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Drinking from Plant-Based Bottles
We could soon be drinking our soft drinks and beer from plant-based bottles made from sustainably grown crops.
A Netherlands based biochemicals company, Avantium, are hoping to kick-start investment in a pioneering project that aspires to make plastics from plant sugars rather than fossil fuels.
This innovative process will involve breaking down sustainable plant sugars into simple chemical structures that can be rearranged to form a new plant-based plastic.
Avantium will be one of the technology providers for the fully plant-based and recyclable Paper Bottle – produced by The Paper Bottle Company (Paboco, a joint venture between paper packaging material developer BillerudKorsnäs and bottle manufacturing specialist ALPLA).
Carlsberg, the world-renowned Danish brewer, is already in support of the plans, put forward by Avantium, and hopes to one day sell its pilsner in cardboard bottles lined with an inner layer of Avantium’s plant plastic.
Avantium hopes to get approval for a major investment in their world-leading bioplastics plant in the Netherlands by the end of the year. The project remains on track, despite the coronavirus lockdown. It is ready to reveal partnerships with other food and drink companies later in the summer and could appear on supermarket shelves by 2023.
Coca-Cola and Danone are also giving their backing to the project and hope to secure the future of their bottled products by tackling plastic pollution, their reliance on fossil fuels and the environmental damage they cause.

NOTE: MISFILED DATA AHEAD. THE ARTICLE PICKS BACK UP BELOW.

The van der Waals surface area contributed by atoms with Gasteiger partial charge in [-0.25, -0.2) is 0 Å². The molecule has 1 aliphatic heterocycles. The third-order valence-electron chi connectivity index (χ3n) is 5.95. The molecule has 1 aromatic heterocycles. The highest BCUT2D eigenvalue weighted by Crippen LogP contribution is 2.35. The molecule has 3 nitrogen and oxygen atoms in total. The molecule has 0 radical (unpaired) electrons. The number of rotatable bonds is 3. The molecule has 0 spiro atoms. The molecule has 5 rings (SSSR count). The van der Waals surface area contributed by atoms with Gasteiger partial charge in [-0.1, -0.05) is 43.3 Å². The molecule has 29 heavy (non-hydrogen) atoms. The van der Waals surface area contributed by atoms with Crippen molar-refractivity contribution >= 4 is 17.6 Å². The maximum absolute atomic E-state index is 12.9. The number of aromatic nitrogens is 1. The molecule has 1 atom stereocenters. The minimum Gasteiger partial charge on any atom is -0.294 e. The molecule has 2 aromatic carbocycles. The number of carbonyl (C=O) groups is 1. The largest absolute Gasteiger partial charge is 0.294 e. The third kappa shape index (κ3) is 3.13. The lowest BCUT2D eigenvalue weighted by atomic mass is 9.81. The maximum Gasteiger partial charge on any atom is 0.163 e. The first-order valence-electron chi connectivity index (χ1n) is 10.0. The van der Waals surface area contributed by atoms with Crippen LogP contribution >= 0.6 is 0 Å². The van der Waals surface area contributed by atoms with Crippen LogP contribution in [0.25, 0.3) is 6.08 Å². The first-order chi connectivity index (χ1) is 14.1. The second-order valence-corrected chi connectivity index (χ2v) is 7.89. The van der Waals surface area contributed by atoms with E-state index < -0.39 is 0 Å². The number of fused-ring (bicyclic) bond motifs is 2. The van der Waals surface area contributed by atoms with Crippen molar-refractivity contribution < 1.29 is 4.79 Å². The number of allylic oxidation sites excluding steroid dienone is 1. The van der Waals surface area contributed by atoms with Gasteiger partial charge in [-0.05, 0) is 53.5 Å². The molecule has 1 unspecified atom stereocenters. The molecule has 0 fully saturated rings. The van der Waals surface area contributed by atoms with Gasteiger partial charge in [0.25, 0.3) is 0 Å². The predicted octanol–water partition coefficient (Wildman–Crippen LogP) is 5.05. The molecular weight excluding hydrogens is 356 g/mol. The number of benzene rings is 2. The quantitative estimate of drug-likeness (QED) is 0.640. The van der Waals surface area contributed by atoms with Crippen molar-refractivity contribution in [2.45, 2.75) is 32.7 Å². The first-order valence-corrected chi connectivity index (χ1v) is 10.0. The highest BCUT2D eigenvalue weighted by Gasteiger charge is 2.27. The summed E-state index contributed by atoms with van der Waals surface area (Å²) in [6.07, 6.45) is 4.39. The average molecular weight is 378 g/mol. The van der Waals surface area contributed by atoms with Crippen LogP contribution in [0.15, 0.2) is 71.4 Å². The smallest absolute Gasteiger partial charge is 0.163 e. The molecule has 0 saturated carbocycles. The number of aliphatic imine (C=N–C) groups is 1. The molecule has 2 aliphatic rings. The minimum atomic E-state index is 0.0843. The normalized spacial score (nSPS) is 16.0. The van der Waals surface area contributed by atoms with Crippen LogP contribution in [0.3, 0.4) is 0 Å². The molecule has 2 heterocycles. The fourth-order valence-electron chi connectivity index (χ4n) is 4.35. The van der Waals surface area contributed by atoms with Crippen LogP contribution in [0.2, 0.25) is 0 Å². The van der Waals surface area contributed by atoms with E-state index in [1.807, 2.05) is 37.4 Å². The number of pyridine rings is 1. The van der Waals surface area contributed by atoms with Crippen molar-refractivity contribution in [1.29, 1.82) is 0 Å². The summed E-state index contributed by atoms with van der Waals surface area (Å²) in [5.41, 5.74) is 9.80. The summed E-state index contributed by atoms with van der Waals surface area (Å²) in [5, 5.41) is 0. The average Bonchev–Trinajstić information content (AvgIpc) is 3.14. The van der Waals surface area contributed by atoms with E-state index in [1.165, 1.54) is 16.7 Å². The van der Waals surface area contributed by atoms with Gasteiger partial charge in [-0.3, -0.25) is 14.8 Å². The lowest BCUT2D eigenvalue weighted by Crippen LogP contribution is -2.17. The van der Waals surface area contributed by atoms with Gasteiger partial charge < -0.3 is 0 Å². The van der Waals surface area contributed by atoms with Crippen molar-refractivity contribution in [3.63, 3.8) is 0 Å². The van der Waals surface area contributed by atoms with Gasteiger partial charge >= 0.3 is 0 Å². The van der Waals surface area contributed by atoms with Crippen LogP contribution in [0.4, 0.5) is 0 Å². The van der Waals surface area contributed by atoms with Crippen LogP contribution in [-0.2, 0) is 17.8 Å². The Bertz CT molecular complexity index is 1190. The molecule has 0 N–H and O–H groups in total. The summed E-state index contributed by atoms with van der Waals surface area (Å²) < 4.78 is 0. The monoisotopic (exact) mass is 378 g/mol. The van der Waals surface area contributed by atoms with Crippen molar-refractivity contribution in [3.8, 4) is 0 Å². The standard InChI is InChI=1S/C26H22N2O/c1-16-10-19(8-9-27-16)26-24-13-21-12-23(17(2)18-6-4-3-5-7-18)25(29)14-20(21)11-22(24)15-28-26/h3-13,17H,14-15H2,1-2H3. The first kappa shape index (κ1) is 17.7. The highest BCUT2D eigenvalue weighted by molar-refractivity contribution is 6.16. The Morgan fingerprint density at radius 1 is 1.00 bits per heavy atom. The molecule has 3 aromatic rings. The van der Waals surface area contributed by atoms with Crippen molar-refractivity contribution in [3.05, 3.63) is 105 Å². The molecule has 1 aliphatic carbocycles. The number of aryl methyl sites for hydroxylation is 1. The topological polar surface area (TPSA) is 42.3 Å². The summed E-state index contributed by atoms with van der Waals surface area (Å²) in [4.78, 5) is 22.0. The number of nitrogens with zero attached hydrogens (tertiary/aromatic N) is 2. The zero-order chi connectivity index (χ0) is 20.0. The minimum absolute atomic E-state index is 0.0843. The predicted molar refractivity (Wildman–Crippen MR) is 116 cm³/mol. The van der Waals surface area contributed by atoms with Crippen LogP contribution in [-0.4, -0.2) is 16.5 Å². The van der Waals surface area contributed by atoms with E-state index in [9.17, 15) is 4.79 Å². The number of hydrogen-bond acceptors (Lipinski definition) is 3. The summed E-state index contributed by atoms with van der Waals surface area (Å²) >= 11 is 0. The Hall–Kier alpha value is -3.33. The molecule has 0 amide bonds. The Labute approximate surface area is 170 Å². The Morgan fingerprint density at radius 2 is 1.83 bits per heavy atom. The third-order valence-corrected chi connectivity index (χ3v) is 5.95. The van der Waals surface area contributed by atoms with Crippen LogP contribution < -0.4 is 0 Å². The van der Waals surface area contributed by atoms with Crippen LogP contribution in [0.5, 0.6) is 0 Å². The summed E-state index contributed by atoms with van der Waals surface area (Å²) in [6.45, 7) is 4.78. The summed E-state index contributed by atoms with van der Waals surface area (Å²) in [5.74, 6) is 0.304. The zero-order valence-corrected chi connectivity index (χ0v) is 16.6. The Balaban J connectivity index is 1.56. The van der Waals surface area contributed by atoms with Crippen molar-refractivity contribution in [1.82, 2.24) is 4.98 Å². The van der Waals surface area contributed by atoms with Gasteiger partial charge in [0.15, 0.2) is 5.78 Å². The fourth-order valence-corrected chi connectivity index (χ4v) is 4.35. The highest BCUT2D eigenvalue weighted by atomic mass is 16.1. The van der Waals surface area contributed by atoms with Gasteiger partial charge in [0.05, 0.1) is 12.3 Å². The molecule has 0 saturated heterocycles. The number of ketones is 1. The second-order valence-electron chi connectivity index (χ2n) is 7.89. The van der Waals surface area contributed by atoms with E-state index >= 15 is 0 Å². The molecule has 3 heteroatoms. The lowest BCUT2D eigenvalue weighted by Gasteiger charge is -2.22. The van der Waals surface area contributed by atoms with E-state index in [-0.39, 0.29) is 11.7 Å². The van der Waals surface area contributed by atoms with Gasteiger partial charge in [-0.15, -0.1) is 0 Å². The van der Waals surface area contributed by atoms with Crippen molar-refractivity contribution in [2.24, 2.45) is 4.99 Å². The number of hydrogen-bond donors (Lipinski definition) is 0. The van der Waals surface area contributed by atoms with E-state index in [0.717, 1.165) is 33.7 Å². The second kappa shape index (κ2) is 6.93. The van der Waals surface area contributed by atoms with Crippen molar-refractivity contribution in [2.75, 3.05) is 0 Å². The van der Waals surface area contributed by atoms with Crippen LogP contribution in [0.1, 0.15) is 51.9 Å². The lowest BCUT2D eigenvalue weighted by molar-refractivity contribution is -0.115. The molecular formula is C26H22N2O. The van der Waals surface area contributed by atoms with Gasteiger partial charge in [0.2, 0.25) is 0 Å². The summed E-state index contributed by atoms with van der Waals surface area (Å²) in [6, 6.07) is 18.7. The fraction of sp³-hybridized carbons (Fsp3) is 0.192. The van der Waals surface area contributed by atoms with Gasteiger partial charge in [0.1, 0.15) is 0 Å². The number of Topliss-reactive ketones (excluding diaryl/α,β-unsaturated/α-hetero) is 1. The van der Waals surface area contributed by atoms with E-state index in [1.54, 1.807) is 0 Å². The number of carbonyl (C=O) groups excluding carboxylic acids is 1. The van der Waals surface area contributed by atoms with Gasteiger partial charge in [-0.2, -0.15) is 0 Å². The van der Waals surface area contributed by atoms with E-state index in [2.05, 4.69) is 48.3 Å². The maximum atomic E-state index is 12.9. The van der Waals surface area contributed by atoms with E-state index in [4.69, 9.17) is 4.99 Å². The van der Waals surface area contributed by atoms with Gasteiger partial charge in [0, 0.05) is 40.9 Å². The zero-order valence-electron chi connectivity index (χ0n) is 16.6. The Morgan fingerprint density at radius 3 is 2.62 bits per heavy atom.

The Plastic Crisis
Around 300 million tonnes of plastic is produced from fossil fuels globally each year. This is a major contributor to the climate change crisis. Most of the plastic produced is not recycled and contributes to the masses of microplastics, that can take hundreds of years to decompose, in the world’s rivers and seas.
The plant-based plastic uses no fossil fuels and can be recycled. However, it would also degrade much faster in nature than traditional plastics do. Therefore, it holds significant sustainability credentials.
Avantium’s trials have shown that its plant-based plastics would decompose in one year using a composter, and a “few years longer” if left in normal outdoor conditions despite being resilient enough to accommodate carbonated drinks. However, they do say that, ideally, it should be recycled.
Plans to Expand
Initially, a modest 5,000 tonnes of plant-based plastic will be produced each year using sugars from corn, wheat or beets. However, Avantium expects its production to grow as demand for renewable plastic increases.
Eventually, Avantium plans to use plant sugars from sustainably sourced biowaste so that plant plastic does not affect the global food supply chain.
The Global Clean Up
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